If they external pressures don’t have a bearing on a player’s well being then you’re back in the “don’t care” category – players don’t care and thus they don’t have any emotional response to the pressure. Any type of “pressure” that can’t affect a player is meaningless. This is true both for physical and social pressures. If there’s no consequences for betraying a trust in Diplomacy or an alliance in Risk then there’s no need to even consider them. They become empty words and the entire social/diplomatic aspect is lost. The reason you’ve got negotiations at all is that players feel that they have some sort of consequences – if you betray a trust in Diplomacy or Risk or Civilization or any type of direct interaction game you’re likely to suffer from the glares and curses of the afflicted player. If a player doesn’t give you any sort of reaction (or you don’t care about their reactions at all) there’s no reason to consider them – just steamroll over their position whenever you feel like it.

Ambrogio Lorenzetti paintingAnother example is the false external pressure. Say that you’ve got a game that is played using a timer but the amount of time on the timer is so large that it never limits your actions or your ability to think/plan/carry them out. The timer doesn’t give any pressure, except perhaps the pressure that you can’t run off in the middle of the game to go to the bathroom. You’ve got an external pressure that acts on it’s own (the timer will go off) but doesn’t have a bearing on the player’s well being.

As for the act on their own criteria, if the pressure isn’t able to act on its own then it has a hard time influencing the player. If you’ve got a resource you can take at any time at no cost (i.e. there’s no competition for the resource, nor can it disappear) then the resource become valueless. You could just as easily remove it from the game entirely.

A game with static opposition isn’t a game, it’s a puzzle to be solved and once solved is removed/gone. Yes, there can be a challenge in solving a puzzle, especially if there’s some sort of time limit, that will give an emotional response. But consider a game where another player does exactly as you tell them to. They’re not an opponent any more, they’re an extension of yourself (alpha player syndrome, anyone?). After a while you won’t even consider them (I’ve played with such players and they’re not fun, and can ruin an entire game if someone is adept at using their gullibility) – and you’re back to “don’t care”.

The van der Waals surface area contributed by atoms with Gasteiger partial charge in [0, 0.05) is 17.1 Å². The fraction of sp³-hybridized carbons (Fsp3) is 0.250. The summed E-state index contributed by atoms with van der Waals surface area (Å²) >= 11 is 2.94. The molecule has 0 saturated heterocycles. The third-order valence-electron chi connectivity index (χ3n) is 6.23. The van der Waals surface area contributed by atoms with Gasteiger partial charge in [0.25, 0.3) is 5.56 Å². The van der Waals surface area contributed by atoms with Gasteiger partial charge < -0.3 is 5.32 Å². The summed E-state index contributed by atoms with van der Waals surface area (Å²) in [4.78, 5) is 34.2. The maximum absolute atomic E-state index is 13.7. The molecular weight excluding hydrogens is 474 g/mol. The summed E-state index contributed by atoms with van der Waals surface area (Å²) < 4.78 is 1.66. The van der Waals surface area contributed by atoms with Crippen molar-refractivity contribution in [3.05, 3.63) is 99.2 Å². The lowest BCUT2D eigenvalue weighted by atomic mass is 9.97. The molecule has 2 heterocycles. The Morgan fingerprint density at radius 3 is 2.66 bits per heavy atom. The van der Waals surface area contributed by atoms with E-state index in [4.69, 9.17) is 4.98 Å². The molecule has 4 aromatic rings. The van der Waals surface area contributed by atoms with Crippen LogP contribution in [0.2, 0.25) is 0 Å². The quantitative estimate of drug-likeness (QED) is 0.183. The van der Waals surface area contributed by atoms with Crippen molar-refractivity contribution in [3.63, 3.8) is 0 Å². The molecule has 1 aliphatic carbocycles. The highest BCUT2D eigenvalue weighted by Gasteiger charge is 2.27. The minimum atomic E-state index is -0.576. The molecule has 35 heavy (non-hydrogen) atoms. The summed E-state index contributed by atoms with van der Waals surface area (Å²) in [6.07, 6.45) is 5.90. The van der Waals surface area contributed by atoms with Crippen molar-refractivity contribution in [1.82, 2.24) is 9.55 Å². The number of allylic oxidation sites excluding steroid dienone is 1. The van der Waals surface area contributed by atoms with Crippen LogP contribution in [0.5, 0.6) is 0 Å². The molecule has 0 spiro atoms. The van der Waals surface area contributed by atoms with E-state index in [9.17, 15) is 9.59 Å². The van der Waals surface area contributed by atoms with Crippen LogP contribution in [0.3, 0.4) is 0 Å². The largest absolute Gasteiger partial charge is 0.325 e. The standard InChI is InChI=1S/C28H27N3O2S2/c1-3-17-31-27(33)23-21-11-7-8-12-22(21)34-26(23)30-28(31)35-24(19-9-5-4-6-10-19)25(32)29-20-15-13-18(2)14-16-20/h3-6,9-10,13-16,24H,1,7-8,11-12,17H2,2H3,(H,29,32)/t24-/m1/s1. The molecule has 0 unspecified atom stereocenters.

I haven’t really spoken about PvP conflict, except to disown it as a source of conflict, so here’s an example: the Viking game of line punching – everyone stands in a line and then the first person goes down the line, punches every other person and goes to stand last in line. This is repeated until every player but one is either unconscious or chickens out. Whoever remains standing wins. Lots of player vs player conflict. Not very much fun (at least for me – I’m a nerd and I wear glasses so please don’t hit me).

And yet the Vikings thought it was hilarious.

VikingsThat’s because for the Vikings there was a great social stigma in backing down. They’d rather die than be branded cowards (being knocked out made you the target of ridicule but was socially acceptable). For them it became a conflict of pain vs social stigma, or fear of pain vs fear of social stigma (yeah, it’s a fear vs fear situation, not good game design). For us, who have no social stigma about not getting hurt, there’s no conflict and no fun. But there could be – just look at the gang jump-in initiation rituals. They’re basically a Viking line punching game except that everyone gets to punch one person and that person has to face the fear of injury vs the fear of stigma of being excluded from the gang. And since they see being in the gang as a desirable outcome we could argue that it’s a fear vs greed situation. I guess we could see the line punching game as the same sort of situation: fear of pain vs the greed of wanting to be the cool Viking on the block.

But that’s semantics.


This post previously appeared on Wiltgren.com - Game Design, Writing and Productivity